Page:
Seattle Crane Accident Emphasizes Importance of Safety Regulations
Compass General Construction faced every construction company’s nightmare on the afternoon of April 11, 2017. The ill-fated site had a cable on a crane rental severed, causing rubble to fall and damage other parts of the project, as well as colliding with a passerby’s bicycle.
Fortunately, nobody was injured by this malfunction. However, this mishap displays the necessity of regulation by OSHA for cranes and other pieces of heavy equipment.
Overview of the Crane Accident
When the crane’s cable snapped, there was a ripple effect across the jobsite. The framing of a floor near the top of the structure was compromised by the crash of the crane. Materials knocked loose by the crash were tossed about the affected area.
The several dozen workers that were present at the time of the accident fled and made their way to safety. Debris fell so far as to hit a commuter’s tire of his bike but the owner of the bike was not injured.
The site at fault is located in the popular Pike Place Market in Seattle, WA. A project by South Carolina company Johnson Development Associates, the plans for the property includes upwards of 100 apartments with commercial storefronts on the ground floor.
The project, located at 2314 Western Ave, has not been without controversy. Seattle’s local carpenter’s union has picketed and protested at the location as recently as March of this year.
According to the Seattle Times, there are public records that indicate that the responsible contracting party, Compass General Construction, has been flagged for five violations over the past five years during safety inspections. Four of these violations were classified as serious and potentially dangerous.
It should be noted, although it was subsequently corrected, that one of the compromised guidelines involved crane regulations. This latest incident is currently under investigation by the Washington Department of Labor and Industries.
Cranes: Not to be Handled Lightly
Cranes, large pieces of aerial construction equipment, have the potential to be very dangerous (and even fatal) if not utilized correctly. Many crane rentals can only be furnished with the accompaniment of a crane operator, as to provide further protection from such accidents.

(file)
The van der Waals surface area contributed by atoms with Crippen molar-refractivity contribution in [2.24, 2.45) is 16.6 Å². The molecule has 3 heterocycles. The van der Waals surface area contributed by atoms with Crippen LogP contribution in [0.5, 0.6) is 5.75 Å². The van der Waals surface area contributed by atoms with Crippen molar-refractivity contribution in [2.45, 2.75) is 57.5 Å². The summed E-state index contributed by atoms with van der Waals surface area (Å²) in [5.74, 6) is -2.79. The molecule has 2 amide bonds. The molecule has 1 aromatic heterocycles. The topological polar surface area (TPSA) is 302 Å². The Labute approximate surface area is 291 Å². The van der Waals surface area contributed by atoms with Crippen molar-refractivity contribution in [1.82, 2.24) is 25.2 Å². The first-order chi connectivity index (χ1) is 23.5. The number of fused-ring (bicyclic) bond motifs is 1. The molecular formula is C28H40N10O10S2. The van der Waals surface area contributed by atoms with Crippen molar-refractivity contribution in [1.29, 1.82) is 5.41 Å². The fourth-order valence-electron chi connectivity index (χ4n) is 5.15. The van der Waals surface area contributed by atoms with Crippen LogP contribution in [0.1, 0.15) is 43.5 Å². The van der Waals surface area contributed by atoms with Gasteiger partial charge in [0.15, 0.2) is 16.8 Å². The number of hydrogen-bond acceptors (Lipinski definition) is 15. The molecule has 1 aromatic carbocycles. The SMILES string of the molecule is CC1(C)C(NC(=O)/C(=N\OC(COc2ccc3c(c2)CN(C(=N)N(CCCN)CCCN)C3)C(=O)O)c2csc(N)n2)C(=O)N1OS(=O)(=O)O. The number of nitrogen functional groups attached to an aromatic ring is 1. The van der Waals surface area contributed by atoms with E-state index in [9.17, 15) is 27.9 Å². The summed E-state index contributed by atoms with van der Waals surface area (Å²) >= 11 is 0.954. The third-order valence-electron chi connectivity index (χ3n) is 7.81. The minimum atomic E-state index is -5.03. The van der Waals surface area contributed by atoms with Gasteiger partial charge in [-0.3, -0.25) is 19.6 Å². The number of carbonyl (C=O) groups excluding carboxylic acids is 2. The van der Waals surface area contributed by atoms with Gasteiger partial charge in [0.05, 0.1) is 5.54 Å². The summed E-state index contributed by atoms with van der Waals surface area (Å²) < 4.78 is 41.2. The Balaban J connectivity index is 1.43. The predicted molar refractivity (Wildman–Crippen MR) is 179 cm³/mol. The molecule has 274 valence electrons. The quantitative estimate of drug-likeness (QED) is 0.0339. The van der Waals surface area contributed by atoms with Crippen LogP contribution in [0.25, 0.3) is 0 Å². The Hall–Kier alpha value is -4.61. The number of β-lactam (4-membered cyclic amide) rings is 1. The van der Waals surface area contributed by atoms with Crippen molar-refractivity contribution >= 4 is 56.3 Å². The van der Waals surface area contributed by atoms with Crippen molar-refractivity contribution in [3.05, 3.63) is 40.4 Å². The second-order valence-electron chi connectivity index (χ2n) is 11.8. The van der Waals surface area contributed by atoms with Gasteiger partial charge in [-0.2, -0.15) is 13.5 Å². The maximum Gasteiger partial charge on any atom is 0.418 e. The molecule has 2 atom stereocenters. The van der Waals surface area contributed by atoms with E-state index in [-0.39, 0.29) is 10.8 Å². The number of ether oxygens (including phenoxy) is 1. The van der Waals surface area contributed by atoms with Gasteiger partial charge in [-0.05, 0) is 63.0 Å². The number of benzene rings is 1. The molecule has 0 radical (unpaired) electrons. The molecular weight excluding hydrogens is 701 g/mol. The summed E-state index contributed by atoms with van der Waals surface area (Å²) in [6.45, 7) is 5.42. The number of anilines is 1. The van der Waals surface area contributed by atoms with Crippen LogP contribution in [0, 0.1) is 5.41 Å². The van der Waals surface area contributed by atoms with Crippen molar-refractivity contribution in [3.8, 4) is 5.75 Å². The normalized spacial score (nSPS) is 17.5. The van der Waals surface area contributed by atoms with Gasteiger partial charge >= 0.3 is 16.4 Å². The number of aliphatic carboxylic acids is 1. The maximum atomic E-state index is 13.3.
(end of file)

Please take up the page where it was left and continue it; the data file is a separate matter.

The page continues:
One of the most notable incidents of operation of a crane gone wrong occurred just last year in the borough of Queens in New York City. In this case, a crane wire snapped as well. However, the welfare of two individuals on this site was not as lucky as the personnel in Seattle.
The 6,500-pound beam that the crane was supporting struck and killed George Smith and Alessandro Ramos, the operator, and flagman for the unit. While there were substantial winds during the time of the snap, it is not likely that winds were responsible for the incident.
Steps Toward Safe Crane Operation
As with any other classification of construction equipment, the Occupational Safety and Health Administration (OSHA) has stringent requirements when operating a crane. OSHA provides a great online resource for locating these rules, with safety hazards and regulations separated by industry.
Due to the sheer size of a crane and the large scale of work that they are used in, following these guidelines should always be a priority of every contracting firm and its employees when utilizing a crane on a project.